AB: While your early work focused on topology, later you moved to work in number theory, especially Diophantine geometry and elliptic curves. Can you explain for the layperson how geometric or topological thinking influences the study of numbers?
BM: It’s always shocking when you see two intuitions that seem to have nothing to do with each other somehow combine and reinforce one another—then synthesize to form some new powerful viewpoint. The names of some fields of mathematics already suggest this: a name with a noun and adjective combined like algebraic geometry gives you a hint there is some synthesis built from the combination of algebra and geometry. That happens more than one would imagine when you study mathematics.
One of the great links between topology and number theory is between knots (which are closed strings in three-dimensional space) and prime numbers. It would be difficult to explain what the analogy is without being technical; so I won’t. But for me, that was a helpful springboard to move from topology to number theory—a way of passing from a topological intuition and merging it with an arithmetic intuition about primes. That is one link and there are many others.
I was also interested in dynamical systems. There are many types of dynamical systems, but the type I was thinking about are `discrete dynamical systems.’ Such a dynamical system is based on a transformation T of a geometric space to itself. What happens when you perform that transformation again and again: for example, take a point x and see where it is sent to after iterations of that transformation—that is, T(x), T(T(x)), T(T(T(x))), … You get an orbit. Such orbits are often fascinating; they often have some interesting topology, there may be attracting or repelling orbits, they may be densely distributed. Dynamical systems are very beautiful in their own right, but they also have incredible utility and application in disciplines such as physics and other subjects. It occurred to me and Michael Artin to apply algebraic geometry to a question in dynamical systems. For this, I had to learn some “real algebraic geometry” (the theory of Nash manifolds) and that got me hooked, and I became more interested in algebraic geometry and eventually, number theory.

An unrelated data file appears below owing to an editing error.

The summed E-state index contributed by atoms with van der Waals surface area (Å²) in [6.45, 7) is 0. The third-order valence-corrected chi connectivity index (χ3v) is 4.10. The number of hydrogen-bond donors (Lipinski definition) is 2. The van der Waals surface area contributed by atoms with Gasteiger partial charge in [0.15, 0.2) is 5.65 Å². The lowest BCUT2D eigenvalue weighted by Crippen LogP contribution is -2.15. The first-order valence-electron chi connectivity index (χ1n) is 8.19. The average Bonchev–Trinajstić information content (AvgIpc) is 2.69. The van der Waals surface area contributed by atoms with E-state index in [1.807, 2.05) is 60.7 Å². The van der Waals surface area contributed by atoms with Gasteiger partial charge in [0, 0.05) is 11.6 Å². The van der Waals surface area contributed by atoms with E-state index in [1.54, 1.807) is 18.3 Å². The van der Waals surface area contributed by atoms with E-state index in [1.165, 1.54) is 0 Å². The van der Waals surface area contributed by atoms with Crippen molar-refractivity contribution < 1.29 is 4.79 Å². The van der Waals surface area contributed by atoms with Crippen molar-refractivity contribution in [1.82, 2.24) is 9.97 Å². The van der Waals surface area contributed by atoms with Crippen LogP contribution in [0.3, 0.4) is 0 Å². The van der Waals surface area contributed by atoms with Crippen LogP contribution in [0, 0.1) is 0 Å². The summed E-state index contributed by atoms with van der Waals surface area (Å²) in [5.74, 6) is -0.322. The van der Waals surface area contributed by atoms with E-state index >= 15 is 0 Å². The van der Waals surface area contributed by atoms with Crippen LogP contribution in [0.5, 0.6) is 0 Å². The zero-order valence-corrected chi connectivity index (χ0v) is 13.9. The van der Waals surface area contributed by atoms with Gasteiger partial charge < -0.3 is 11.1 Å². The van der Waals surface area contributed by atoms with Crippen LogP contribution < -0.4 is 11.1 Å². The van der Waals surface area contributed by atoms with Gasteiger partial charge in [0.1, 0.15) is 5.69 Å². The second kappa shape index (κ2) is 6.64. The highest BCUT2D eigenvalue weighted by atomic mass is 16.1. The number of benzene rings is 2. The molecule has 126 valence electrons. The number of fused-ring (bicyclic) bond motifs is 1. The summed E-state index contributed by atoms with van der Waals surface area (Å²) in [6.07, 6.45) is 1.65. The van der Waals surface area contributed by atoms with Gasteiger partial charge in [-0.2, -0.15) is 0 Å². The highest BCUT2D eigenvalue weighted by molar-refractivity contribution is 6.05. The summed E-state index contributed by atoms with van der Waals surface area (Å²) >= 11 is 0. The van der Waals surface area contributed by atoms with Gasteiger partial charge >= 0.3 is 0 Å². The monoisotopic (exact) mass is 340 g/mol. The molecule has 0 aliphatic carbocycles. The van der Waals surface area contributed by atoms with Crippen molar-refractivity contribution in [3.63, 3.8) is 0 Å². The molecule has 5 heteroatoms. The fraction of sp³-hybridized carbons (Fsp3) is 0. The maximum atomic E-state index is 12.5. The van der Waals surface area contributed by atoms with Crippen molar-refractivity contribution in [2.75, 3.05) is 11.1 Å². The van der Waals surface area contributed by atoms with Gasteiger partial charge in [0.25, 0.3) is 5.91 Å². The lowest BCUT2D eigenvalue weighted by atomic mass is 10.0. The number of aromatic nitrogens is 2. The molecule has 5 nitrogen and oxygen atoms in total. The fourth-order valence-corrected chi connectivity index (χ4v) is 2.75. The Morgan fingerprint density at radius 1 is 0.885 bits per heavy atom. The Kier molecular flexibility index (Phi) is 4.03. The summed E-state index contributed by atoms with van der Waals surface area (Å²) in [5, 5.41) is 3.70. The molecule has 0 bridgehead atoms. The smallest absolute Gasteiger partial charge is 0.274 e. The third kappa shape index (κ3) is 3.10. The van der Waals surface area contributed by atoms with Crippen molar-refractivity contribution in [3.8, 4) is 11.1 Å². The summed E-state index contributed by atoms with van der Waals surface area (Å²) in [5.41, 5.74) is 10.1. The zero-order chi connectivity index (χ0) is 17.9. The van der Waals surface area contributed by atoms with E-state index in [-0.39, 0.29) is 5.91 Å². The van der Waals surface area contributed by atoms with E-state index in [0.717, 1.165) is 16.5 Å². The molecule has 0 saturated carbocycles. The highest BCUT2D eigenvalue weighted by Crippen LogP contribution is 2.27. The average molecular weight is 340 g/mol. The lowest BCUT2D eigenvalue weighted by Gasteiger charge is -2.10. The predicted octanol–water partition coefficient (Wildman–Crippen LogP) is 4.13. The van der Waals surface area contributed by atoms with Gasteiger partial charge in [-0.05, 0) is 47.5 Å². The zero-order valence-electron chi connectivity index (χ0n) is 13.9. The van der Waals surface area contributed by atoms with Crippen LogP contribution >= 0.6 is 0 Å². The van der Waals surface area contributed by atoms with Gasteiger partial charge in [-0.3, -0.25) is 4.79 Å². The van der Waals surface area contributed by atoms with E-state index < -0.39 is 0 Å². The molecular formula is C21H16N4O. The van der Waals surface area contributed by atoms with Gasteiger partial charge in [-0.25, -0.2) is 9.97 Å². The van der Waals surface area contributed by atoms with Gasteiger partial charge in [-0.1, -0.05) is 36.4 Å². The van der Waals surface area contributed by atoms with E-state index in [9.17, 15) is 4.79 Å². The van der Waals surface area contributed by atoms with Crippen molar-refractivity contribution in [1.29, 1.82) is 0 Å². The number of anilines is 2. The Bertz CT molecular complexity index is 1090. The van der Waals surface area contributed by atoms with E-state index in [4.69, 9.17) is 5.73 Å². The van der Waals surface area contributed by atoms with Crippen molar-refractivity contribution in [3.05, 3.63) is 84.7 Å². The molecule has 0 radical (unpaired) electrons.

AB: What research topics are you working on most recently? You can be more technical here, if you like.
BM: I am interested in rational points, which are solutions of polynomial equations—the coordinates of these points being rational numbers (or fractions). Take an equation such as y2 = x3+1 which you can visualize as a curve in the plane. The problem is to find the full list of points in the plane that have rational coordinates and happen to lie on that curve. This type of problem has an extraordinary beauty, but is also often important for applications or other mathematical pursuits.